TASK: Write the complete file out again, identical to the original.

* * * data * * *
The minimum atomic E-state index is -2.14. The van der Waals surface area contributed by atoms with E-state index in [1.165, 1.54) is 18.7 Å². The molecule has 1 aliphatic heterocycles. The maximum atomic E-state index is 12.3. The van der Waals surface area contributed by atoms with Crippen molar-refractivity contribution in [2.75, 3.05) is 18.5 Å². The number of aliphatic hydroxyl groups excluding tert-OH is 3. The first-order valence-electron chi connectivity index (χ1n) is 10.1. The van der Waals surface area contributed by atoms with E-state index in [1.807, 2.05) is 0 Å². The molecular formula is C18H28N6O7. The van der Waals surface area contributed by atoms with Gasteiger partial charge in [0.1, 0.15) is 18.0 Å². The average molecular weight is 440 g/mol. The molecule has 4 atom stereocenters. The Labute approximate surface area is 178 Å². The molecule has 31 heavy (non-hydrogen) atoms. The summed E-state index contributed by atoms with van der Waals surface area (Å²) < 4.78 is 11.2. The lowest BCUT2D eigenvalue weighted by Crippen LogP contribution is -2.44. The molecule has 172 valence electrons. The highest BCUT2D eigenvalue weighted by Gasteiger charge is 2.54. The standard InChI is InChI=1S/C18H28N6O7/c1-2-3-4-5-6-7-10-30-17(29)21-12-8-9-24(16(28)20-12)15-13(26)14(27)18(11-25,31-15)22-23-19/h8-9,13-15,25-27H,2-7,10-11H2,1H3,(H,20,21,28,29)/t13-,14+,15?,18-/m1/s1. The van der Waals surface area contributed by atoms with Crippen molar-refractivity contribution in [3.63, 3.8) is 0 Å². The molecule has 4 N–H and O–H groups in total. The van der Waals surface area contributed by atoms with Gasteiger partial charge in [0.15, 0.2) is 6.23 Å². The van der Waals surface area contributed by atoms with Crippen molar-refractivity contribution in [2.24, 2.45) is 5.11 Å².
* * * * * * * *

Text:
The minimum atomic E-state index is -2.14. The van der Waals surface area contributed by atoms with E-state index in [1.165, 1.54) is 18.7 Å². The molecule has 1 aliphatic heterocycles. The maximum atomic E-state index is 12.3. The van der Waals surface area contributed by atoms with Crippen molar-refractivity contribution in [2.75, 3.05) is 18.5 Å². The number of aliphatic hydroxyl groups excluding tert-OH is 3. The first-order valence-electron chi connectivity index (χ1n) is 10.1. The van der Waals surface area contributed by atoms with E-state index in [1.807, 2.05) is 0 Å². The molecular formula is C18H28N6O7. The van der Waals surface area contributed by atoms with Gasteiger partial charge in [0.1, 0.15) is 18.0 Å². The average molecular weight is 440 g/mol. The molecule has 4 atom stereocenters. The Labute approximate surface area is 178 Å². The molecule has 31 heavy (non-hydrogen) atoms. The summed E-state index contributed by atoms with van der Waals surface area (Å²) < 4.78 is 11.2. The lowest BCUT2D eigenvalue weighted by Crippen LogP contribution is -2.44. The molecule has 172 valence electrons. The highest BCUT2D eigenvalue weighted by Gasteiger charge is 2.54. The standard InChI is InChI=1S/C18H28N6O7/c1-2-3-4-5-6-7-10-30-17(29)21-12-8-9-24(16(28)20-12)15-13(26)14(27)18(11-25,31-15)22-23-19/h8-9,13-15,25-27H,2-7,10-11H2,1H3,(H,20,21,28,29)/t13-,14+,15?,18-/m1/s1. The van der Waals surface area contributed by atoms with Crippen molar-refractivity contribution in [3.63, 3.8) is 0 Å². The molecule has 4 N–H and O–H groups in total. The van der Waals surface area contributed by atoms with Gasteiger partial charge in [0.15, 0.2) is 6.23 Å². The van der Waals surface area contributed by atoms with Crippen molar-refractivity contribution in [2.24, 2.45) is 5.11 Å².